“Symposium of the Commission of the Historians of Latvia, Volume 14”
My co-editor Erwin Oberländer and I have given this collection of 20 scholarly essays the title The Hidden and Forbidden History of Latvia under Soviet and Nazi Occupations 1940–1991 because much of the history of the country and its people was indeed both hidden and forbidden. That is one side of the coin. The other could be named – “The Distortions and Myths about the History of Latvia as Written by Soviet and Nazi Ideologies.” There are references to these distortions and myths in the volume, but the it addresses documentable history that was hidden not only from the population, but even more – from the outside world. The population still had its memory, of course, and could find its way around; the outside world, however, was shown only the occupants' versions of history – twisted and distorted to their own ends, while the documents revealing reality were stamped “Top Secret” and hidden away. Neither of the occupying powers was interested in the Latvian nation's point of view; oftentimes they created their own historical interpretations as tools of intimidation and suppression. It was forbidden – and dangerous – to carry out research that would contradict the officially established historical point of view. This volume attempts to clear up the view.
The essays offer a small selection of the research supported by the Commission of the Historians of Latvia from 1998 to 2004. The Commission carries out its mission in four Sub-Commissions: the Soviet Occupation of 1940–41; the German Occupation 1941–44/45; the Holocaust in the Territory of Latvia 1941–45; the Soviet Occupation from 1944/45. Most of these articles, selected by the Sub-Commission chairs, have been published previously in some of the 13 volumes published so far, but are for the first time made available in English. The Sub-Commission chairs contributed summary articles. The editors want to stress that the opinions expressed and the conclusions reached by the individual authors are their own.
Although the book's arrangement by period is a logical one, there are several main concerns and topics that are reiterated in many of the contributions regardless of the exact period. These are in part determined by a perceived urgent need to respond to Western misconceptions and official Russian positions that are still based on Soviet ideological myths, as well as to reveal the extent of crimes against humanity perpetrated under both occupation regimes. These are primarily:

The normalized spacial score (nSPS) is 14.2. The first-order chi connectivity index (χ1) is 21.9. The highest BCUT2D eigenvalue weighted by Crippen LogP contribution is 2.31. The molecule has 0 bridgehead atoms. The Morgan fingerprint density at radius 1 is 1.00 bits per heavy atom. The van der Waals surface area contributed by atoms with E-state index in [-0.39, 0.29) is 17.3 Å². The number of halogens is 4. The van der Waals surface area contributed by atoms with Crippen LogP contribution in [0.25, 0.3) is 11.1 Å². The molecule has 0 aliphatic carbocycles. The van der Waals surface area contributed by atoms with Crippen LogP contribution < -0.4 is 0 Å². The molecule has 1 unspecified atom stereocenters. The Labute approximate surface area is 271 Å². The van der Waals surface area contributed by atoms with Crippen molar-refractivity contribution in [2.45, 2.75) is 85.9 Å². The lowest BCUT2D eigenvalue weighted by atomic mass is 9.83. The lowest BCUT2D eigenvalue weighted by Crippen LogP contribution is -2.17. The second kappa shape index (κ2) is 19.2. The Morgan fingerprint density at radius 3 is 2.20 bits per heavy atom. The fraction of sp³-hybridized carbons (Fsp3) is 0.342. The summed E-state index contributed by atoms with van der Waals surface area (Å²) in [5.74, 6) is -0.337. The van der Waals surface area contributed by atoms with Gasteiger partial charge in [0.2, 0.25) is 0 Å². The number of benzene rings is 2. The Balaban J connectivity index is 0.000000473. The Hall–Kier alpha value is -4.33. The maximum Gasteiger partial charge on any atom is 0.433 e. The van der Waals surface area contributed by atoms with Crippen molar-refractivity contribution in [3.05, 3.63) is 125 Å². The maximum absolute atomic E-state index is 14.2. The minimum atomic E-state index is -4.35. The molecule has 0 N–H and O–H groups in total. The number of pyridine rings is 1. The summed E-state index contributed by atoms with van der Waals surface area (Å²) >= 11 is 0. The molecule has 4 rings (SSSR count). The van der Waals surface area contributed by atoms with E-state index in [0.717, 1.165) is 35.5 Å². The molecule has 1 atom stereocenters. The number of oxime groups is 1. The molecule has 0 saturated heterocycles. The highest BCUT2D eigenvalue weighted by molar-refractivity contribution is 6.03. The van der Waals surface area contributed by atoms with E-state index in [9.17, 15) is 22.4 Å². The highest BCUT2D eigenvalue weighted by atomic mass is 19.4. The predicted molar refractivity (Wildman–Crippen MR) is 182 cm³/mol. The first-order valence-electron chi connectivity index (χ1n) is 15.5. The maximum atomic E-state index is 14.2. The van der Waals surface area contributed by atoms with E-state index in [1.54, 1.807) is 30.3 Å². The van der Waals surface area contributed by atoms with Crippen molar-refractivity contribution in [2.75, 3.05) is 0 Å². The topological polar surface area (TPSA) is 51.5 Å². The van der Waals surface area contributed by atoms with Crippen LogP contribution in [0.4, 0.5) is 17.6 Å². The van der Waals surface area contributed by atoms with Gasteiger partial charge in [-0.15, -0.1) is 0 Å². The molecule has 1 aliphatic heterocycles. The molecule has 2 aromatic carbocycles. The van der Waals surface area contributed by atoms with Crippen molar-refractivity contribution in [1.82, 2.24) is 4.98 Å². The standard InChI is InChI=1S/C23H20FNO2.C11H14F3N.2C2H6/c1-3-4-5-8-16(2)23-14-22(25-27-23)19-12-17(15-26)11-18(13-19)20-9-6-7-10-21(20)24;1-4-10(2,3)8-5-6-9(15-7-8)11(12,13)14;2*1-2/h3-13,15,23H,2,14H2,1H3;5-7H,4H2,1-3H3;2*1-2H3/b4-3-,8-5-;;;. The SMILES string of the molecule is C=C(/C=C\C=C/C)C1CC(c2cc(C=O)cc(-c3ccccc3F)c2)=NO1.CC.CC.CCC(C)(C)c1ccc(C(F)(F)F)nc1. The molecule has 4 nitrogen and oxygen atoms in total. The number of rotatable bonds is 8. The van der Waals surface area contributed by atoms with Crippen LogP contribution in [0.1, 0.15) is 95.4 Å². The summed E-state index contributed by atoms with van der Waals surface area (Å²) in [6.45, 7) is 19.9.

• The illegality or legality (as maintained by Soviet historiography) of the Soviet occupation in 1940 and its relationship to the 1939 Nazi–Soviet agreements.
• The Holocaust in occupied Latvia and the role of the local populations in it.
• The participation of Latvians in German repressive and military forces.
• The question of genocide, especially mass deportations, at the hands of the Soviet occupiers.
• The problem of resistance to and collaboration with both occupation regimes.
• The question of sovietization, Russification and colonization of the Baltic.
• The manipulation and falsification of historical facts to ideological ends by both occupying regimes.
Some important aspects of this volume must be noted. Because of the extended imposed isolation from the Western world and historical scholarship, most Latvian historians are only now starting to find their way about Western historical discourse. The difficulties of communication are not only linguistic and methodological; above all they have to do with perspective. The desire is paramount to set the historical record straight. The articles bring to light many previously unknown documents and formerly secret files and reveal the ways in which historical evidence was twisted to fit the end of the occupiers.